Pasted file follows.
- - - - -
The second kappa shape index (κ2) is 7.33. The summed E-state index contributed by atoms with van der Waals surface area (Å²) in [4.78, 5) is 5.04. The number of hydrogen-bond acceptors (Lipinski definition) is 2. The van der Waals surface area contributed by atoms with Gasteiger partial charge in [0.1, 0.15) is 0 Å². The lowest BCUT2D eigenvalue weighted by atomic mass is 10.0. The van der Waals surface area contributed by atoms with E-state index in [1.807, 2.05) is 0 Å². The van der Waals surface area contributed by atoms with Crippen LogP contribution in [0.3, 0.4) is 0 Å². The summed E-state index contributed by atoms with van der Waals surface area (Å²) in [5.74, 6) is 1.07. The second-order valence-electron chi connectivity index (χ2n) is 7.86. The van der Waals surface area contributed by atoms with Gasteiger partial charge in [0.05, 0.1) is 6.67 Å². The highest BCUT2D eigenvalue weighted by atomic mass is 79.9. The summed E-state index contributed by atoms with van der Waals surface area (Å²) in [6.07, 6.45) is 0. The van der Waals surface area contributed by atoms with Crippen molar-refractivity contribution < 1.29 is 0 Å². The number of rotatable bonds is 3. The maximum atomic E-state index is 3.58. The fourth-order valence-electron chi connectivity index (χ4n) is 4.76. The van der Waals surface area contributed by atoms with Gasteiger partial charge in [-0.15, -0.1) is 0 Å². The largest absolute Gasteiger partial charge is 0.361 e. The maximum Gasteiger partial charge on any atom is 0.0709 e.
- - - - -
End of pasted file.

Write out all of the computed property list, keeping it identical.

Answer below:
The second kappa shape index (κ2) is 7.33. The summed E-state index contributed by atoms with van der Waals surface area (Å²) in [4.78, 5) is 5.04. The number of hydrogen-bond acceptors (Lipinski definition) is 2. The van der Waals surface area contributed by atoms with Gasteiger partial charge in [0.1, 0.15) is 0 Å². The lowest BCUT2D eigenvalue weighted by atomic mass is 10.0. The van der Waals surface area contributed by atoms with E-state index in [1.807, 2.05) is 0 Å². The van der Waals surface area contributed by atoms with Crippen LogP contribution in [0.3, 0.4) is 0 Å². The summed E-state index contributed by atoms with van der Waals surface area (Å²) in [5.74, 6) is 1.07. The second-order valence-electron chi connectivity index (χ2n) is 7.86. The van der Waals surface area contributed by atoms with Gasteiger partial charge in [0.05, 0.1) is 6.67 Å². The highest BCUT2D eigenvalue weighted by atomic mass is 79.9. The summed E-state index contributed by atoms with van der Waals surface area (Å²) in [6.07, 6.45) is 0. The van der Waals surface area contributed by atoms with Crippen molar-refractivity contribution < 1.29 is 0 Å². The number of rotatable bonds is 3. The maximum atomic E-state index is 3.58. The fourth-order valence-electron chi connectivity index (χ4n) is 4.76. The van der Waals surface area contributed by atoms with Gasteiger partial charge in [-0.15, -0.1) is 0 Å². The largest absolute Gasteiger partial charge is 0.361 e. The maximum Gasteiger partial charge on any atom is 0.0709 e.